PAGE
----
We hid a coworkers’ Bionicle that sat on his computer and sent him ransom notes with accompanying Bionicle parts as part of regular newspaper office shenanigans. He was most displeased with us.

After a time I did manage to get a position as a casual Library Officer at the local library, covering shifts on Saturdays and sometimes their one late opening night per week. It was a good gig. I was studying for my Bachelor of Library Science at the time (while still working at the newspaper cause apparently I had 35 hours in a day back then), so it gave me great opportunities to put theory into practice and vice versa.

I almost blanked out the three years I spent as Library Technician for the local TAFE college after leaving the newspaper to do some full-time (but short-lived) study for a teaching degree (that’s a whole other post in itself). TAFE was a great learning experience as my manager was a great mentor willing to share her years of experience with me. Sure, she was the quintessential cranky librarian and scared the bejesus out of most people but she treated me very well … and she was so nice to my kids (as well as being a complete push-over with her own. Softie at heart.) that I couldn’t not like her. But working for State Government was a long, slow death and I did not want to slowly evolve into the quintessential cranky librarian.

How I imagine I’d look now if I’d stayed …

So I left full-time employment at a very decent government pay rate and moved onto the local Catholic High School as a part-time Library Officer … not sure how I passed the interview with regards to religious beliefs for that one but somehow I did. It was ridiculously low pay for a fully qualified librarian at $15 an hour but I loved the school ethos – they really cared about their students – and of course, the kids were great to work with.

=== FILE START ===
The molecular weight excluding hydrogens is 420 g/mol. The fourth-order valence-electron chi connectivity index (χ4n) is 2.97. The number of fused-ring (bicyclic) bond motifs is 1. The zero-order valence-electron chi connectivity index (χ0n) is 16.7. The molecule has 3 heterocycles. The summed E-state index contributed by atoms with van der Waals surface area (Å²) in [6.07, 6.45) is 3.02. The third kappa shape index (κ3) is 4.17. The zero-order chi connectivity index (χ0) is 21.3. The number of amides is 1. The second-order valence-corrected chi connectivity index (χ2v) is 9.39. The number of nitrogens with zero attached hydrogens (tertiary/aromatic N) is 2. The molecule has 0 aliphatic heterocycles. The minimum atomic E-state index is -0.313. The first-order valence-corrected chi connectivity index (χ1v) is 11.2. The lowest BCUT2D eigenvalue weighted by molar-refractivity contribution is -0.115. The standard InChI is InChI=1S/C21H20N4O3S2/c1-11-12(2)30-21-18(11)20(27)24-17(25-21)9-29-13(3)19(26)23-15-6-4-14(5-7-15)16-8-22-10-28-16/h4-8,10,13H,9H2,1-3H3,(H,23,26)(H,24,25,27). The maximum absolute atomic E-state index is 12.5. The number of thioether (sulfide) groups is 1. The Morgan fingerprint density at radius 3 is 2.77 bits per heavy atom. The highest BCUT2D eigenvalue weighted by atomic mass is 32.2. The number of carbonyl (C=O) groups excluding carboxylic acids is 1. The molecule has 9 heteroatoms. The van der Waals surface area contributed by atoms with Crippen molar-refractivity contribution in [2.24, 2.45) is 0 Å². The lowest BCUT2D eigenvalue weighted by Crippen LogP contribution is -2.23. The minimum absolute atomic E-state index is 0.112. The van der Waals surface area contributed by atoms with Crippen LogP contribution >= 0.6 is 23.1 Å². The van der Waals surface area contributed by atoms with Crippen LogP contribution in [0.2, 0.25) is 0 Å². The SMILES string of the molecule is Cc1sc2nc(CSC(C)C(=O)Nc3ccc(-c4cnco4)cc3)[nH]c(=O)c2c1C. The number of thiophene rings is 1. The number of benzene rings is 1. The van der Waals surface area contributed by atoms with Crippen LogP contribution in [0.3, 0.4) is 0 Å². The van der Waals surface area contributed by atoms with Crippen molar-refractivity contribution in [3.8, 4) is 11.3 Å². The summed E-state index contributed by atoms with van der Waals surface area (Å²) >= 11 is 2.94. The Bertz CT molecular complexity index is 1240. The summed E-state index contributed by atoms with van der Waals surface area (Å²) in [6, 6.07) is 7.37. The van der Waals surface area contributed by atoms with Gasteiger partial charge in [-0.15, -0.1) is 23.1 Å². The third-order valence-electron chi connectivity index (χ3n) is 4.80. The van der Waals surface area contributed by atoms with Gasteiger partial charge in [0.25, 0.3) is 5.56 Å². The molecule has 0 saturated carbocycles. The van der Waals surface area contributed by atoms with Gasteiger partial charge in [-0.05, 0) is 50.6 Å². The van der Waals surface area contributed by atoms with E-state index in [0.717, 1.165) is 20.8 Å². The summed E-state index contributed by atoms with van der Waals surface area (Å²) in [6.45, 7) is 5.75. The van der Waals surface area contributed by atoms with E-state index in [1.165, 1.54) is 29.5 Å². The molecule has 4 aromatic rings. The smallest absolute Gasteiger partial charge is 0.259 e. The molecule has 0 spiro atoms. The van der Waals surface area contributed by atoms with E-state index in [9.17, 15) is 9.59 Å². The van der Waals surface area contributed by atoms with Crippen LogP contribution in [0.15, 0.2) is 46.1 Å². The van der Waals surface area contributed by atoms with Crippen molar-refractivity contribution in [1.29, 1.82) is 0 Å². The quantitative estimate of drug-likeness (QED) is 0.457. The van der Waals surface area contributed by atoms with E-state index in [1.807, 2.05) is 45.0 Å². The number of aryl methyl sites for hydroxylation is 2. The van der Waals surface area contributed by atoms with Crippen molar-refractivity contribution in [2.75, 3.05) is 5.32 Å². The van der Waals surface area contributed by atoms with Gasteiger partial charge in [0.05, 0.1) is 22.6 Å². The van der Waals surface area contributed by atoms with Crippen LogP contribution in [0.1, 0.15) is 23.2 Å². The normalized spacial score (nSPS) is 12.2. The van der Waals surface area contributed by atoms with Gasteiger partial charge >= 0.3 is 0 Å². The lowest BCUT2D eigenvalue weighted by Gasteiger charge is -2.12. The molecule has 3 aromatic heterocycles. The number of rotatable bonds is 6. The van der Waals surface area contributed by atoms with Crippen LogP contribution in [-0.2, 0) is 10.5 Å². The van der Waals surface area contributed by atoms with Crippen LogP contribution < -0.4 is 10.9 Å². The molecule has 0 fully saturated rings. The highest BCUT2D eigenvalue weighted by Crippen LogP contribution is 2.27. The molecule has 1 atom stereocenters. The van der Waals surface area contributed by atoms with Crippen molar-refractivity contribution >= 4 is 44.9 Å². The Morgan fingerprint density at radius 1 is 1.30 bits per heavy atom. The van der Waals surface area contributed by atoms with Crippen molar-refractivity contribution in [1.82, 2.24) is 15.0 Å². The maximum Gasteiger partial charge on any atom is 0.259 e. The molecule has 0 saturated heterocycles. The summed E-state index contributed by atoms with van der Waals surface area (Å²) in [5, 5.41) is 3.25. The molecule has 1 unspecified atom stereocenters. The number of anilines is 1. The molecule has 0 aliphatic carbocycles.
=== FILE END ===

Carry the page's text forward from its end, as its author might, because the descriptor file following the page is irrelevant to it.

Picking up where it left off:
But then … the “eccentric” (i.e. batshit crazy) … library manager at the Public Library left, which led to my next big break.

As Library Manager in a regional library service – one main branch, one teeny-tiny little room in a very interested area known as the Gemfields – I had the responsibility of managing staff for the first time as well as being accountable for a substantial budget. Exciting, scary and very difficult at times but I loved every minute of it … ok, not the minutes I had to ‘have a talk’ with certain persons for upsetting the applecart every time they walked into the place … but the rest of it was great. Honestly, after the last manager’s crazy antics and passive-aggressive management style, I did not have to do much to look fantastic – and I thank her for that, wherever she is.

Then Peter Beatty did his thing and ruined my perfect little life in more ways than one. This career sidetrack led me straight up Poop Creek and onto Poop city …

That’s not how you flip an entire state the bird, Pete.

After March 15 2008 (yep, I still remember the date), the council I was working for was amalgamated with three other surrounding shires into one giant mega-council. It covered an area of roughly 60,000 sq. kilometres with offices spread out at roughly one-hour-drive intervals from each other. That and the fact each office had its own unique culture made it seriously dysfunctional Due to the necessary restructure, I was offered the role of Manager Community Services. To this day, I’m not sure why. I guess I’d proved myself capable of management to a degree in the previous 8 months as Library Manager.

Just managing the shenanigans of the library service growing from 2 branches to 10 would have been enough challenge. But instead I had to take on Community Services, a portfolio which included libraries, pools (dear god, I shudder just thinking about pools), halls, art galleries, aged care facilities, youth facilities and – best of all – community groups. I want to say it was THE WORST decision I ever made but circumstances being what they were at the time, I felt I had no choice but to accept. Nine months later, I had what you could nicely refer to as “a spiritual awakening” but what most people would call a nervous breakdown. Even though my heart knew I really shouldn’t have taken that job, the advantage of hindsight shows that I actually learnt a lot and grew so very much from that complete and utter personal and professional smackdown of an experience. Let’s just call it a Turning Point and leave it at that.

#Accurate

While I was recovering sufficiently to be able to deal with the stresses of a ‘normal life’ again, Lady Luck smiled upon me and I found myself working from home as a Freelance Proofreader for a friend, proofing advertising collateral for various big name companies. Not a huge amount but enough to give me ‘pin’ money and help my severely battered self-esteem compose itself. It also gave me a taste for the freelance life and I really liked it.